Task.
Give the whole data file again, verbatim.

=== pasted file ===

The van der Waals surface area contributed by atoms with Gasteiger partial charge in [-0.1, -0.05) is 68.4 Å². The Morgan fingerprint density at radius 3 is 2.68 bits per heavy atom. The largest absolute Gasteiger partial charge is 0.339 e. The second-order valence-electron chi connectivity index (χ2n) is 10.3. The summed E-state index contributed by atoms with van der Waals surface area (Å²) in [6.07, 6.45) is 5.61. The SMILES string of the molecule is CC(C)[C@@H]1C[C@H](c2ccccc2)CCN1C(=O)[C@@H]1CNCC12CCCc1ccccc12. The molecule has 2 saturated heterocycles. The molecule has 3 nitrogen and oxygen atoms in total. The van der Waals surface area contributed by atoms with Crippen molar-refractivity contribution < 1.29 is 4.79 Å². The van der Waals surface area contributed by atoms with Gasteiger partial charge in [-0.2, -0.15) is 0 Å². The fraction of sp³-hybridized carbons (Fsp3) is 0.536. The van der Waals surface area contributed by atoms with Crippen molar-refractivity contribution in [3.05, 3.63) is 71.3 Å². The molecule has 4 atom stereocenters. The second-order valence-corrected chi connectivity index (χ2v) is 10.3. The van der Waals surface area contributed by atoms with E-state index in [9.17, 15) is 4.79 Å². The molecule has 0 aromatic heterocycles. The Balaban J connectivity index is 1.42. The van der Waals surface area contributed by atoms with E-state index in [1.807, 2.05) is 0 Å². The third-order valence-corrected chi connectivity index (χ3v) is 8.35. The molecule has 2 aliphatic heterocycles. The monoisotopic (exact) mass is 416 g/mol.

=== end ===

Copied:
The van der Waals surface area contributed by atoms with Gasteiger partial charge in [-0.1, -0.05) is 68.4 Å². The Morgan fingerprint density at radius 3 is 2.68 bits per heavy atom. The largest absolute Gasteiger partial charge is 0.339 e. The second-order valence-electron chi connectivity index (χ2n) is 10.3. The summed E-state index contributed by atoms with van der Waals surface area (Å²) in [6.07, 6.45) is 5.61. The SMILES string of the molecule is CC(C)[C@@H]1C[C@H](c2ccccc2)CCN1C(=O)[C@@H]1CNCC12CCCc1ccccc12. The molecule has 2 saturated heterocycles. The molecule has 3 nitrogen and oxygen atoms in total. The van der Waals surface area contributed by atoms with Crippen molar-refractivity contribution < 1.29 is 4.79 Å². The van der Waals surface area contributed by atoms with Gasteiger partial charge in [-0.2, -0.15) is 0 Å². The fraction of sp³-hybridized carbons (Fsp3) is 0.536. The van der Waals surface area contributed by atoms with Crippen molar-refractivity contribution in [3.05, 3.63) is 71.3 Å². The molecule has 4 atom stereocenters. The second-order valence-corrected chi connectivity index (χ2v) is 10.3. The van der Waals surface area contributed by atoms with E-state index in [9.17, 15) is 4.79 Å². The molecule has 0 aromatic heterocycles. The Balaban J connectivity index is 1.42. The van der Waals surface area contributed by atoms with E-state index in [1.807, 2.05) is 0 Å². The third-order valence-corrected chi connectivity index (χ3v) is 8.35. The molecule has 2 aliphatic heterocycles. The monoisotopic (exact) mass is 416 g/mol.